FIBA， basketballs international organizing body， is making an ambitious move that has been nearly a decade in the making as it aims for its signature event to one day rival soccers biggest prize.
It starts with the name. What was known for decades as the FIBA World Championships is now known as the FIBA World Cup. To kick it off， the first basketball World Cup is being held this August and September in China， which boasts the most basketball fans on the planet.
If youd forgotten about the existence of World Championships/World Cup， it might be because it hasnt taken place in five years. It was pushed back from its normal rotation in 2018 to this summer. This was primarily so it wouldnt be conducted in the same year as the FIFA World Cup， which it trailed every four summers dating to the 1960s.
In all honesty， FIBA has a long way to go here in trying to square this event with soccers festival every four years. Now FIBA has a new laborious and even mildly controversial qualification system that， like its bigger soccer brother， takes place throughout the calendar over the course of two years. To be more like the soccer event， it has expanded size of its field to create a larger and more diverse group of competitors， going from 24 countries to 32.
Over an 18-month span， 80 countries played 12 games in their regions to qualify. This was a change from the previous system where teams played in continental tournaments over the summer and top finishers advanced. Most of these qualifying games were played during the winter months and traditional basketball season， which often meant countries best players couldnt participate. Certainly no NBA players did.
This happens in soccer， the World Cup qualifiers take place during the league seasons over the course of two years. But the FIFA World Cup is so important and so traditional， that leagues around the world pause their schedules to allow the best players to return to play for their home countries.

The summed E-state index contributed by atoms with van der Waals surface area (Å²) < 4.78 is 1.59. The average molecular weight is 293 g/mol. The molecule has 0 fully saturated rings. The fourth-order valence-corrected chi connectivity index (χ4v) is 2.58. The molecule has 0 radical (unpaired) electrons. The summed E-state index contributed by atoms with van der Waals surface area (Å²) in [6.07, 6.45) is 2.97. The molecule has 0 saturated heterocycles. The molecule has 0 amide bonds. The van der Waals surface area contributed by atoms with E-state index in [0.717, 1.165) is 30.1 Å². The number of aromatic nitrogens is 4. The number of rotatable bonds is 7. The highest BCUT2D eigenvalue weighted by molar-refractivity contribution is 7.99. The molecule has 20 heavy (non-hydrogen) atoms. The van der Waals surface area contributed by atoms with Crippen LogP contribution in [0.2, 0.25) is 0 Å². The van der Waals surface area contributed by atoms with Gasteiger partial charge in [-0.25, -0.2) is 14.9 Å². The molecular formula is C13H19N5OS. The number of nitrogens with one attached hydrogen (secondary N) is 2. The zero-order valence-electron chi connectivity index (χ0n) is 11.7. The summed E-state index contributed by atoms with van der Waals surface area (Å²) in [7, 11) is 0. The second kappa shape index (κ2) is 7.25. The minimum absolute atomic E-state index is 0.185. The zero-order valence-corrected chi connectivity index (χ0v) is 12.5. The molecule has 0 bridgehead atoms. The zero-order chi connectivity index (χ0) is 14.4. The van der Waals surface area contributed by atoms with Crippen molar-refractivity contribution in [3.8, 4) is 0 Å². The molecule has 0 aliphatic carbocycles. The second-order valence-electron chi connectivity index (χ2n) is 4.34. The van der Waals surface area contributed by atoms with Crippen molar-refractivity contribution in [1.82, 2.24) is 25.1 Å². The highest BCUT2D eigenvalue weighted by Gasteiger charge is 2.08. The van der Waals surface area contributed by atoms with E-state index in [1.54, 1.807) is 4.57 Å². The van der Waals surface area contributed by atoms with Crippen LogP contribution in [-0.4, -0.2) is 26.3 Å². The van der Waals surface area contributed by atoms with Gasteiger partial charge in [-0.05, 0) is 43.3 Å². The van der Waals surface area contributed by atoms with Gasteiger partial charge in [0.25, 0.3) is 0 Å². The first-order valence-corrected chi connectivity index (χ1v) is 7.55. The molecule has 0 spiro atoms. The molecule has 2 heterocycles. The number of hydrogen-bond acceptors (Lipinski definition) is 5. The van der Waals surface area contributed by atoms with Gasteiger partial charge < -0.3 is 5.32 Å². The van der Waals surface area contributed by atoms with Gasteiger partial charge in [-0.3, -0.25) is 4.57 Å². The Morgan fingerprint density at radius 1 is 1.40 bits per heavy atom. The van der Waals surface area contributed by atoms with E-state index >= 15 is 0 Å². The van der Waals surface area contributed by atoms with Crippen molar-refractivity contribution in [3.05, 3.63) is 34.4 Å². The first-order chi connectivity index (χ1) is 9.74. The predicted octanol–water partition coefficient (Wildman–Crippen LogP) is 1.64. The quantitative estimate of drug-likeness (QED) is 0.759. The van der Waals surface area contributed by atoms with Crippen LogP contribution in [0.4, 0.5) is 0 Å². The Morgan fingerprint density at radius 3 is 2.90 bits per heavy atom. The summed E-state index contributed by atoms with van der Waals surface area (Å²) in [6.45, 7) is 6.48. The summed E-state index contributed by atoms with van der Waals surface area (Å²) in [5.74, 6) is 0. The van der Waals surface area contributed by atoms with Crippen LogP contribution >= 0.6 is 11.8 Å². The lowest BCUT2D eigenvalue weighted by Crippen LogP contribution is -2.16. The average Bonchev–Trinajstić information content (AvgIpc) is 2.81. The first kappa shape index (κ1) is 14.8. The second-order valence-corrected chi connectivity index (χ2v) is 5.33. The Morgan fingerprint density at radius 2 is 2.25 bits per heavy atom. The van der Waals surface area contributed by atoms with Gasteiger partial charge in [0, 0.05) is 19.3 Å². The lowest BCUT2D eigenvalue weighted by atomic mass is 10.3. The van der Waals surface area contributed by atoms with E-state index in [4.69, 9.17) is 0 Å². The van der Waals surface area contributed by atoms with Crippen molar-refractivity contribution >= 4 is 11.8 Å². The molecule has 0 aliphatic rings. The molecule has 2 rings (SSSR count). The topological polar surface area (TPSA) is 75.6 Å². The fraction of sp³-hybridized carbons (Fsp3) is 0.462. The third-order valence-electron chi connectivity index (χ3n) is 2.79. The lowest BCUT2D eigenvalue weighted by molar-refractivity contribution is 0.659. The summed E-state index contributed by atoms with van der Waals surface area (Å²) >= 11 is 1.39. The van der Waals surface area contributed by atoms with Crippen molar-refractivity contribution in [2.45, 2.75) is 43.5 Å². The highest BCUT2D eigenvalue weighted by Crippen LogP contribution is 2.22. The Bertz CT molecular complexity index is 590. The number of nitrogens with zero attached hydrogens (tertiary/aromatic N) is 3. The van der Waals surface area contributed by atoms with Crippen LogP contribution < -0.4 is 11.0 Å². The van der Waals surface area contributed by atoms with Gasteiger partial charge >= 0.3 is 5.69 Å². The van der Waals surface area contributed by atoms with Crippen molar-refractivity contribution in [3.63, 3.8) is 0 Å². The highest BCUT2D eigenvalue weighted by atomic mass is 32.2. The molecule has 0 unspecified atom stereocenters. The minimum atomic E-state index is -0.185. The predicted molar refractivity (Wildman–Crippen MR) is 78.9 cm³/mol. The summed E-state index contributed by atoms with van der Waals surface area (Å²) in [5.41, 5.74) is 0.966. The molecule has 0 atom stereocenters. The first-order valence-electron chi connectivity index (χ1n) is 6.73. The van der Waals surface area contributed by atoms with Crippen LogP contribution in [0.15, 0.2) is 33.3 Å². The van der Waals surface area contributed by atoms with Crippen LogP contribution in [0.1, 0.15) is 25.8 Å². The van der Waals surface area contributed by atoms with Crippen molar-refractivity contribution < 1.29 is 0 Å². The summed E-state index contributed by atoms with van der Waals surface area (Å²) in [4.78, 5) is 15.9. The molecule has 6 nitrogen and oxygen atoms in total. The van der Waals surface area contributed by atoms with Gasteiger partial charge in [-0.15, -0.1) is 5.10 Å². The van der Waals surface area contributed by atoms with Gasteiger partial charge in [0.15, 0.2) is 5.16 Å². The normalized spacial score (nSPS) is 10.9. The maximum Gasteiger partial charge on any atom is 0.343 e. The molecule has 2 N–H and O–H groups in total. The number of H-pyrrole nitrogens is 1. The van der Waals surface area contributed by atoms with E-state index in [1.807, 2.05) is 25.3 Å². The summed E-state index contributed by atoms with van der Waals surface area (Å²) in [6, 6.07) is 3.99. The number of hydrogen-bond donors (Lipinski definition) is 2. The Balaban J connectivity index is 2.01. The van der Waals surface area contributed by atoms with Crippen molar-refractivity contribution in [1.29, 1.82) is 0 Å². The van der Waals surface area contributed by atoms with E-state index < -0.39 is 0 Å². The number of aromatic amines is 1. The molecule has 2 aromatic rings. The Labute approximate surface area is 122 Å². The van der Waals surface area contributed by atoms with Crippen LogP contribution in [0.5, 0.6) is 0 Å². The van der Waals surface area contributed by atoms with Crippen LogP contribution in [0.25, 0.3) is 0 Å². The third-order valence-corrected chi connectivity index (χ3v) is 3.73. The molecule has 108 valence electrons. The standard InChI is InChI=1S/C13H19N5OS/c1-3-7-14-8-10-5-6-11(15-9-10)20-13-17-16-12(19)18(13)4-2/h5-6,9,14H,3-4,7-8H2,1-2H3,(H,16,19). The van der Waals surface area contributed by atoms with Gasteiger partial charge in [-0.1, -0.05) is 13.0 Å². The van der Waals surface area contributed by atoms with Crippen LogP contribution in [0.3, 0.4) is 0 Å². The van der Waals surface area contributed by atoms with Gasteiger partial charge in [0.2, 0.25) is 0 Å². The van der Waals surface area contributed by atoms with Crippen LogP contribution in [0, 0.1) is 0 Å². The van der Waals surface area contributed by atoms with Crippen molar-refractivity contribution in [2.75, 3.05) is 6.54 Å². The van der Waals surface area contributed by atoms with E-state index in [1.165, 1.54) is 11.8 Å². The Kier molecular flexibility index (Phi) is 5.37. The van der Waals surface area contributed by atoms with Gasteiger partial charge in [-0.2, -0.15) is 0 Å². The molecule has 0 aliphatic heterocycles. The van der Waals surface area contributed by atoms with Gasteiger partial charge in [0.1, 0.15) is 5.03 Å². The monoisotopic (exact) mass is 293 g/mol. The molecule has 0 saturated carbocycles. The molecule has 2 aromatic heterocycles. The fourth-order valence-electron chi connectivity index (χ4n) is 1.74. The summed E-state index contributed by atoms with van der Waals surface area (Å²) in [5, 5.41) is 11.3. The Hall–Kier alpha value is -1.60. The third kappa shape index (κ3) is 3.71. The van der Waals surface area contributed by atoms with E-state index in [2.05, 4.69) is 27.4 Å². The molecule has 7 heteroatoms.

That didnt happen in the NBA or any of the top European leagues. Thus USA Basketball had to scramble to field quality teams made up of League players and free agents.
The World Cup will be so highly thought of that the NBA will halt its schedule and the great American players of the day will fly off to Uruguay or Brazil for intense midseason qualification games. The same thing， in grand theory， would happen across Europe， Asia and Australia.
This is a regular occurrence in soccer， where Lionel Messi would make a game-winner for FC Barcelona one week and the next week score for Argentina to get it into the World Cup.
Right now， that image in the world basketball is just a dream. But FIBA is doing the dreaming and putting the mechanics in place to make it possible one day.
ambitious /?m'b???s/ adj.有野心的;有雄心的
Chris is so ambitious， so determined to do it all.
expand /?k'sp?nd/ v.扩大;使发展
We have to expand the size of the image.
intense /?n'tens/ adj.激烈的;嚴肃紧张的
So where does this doubt and intense emotional fear come from？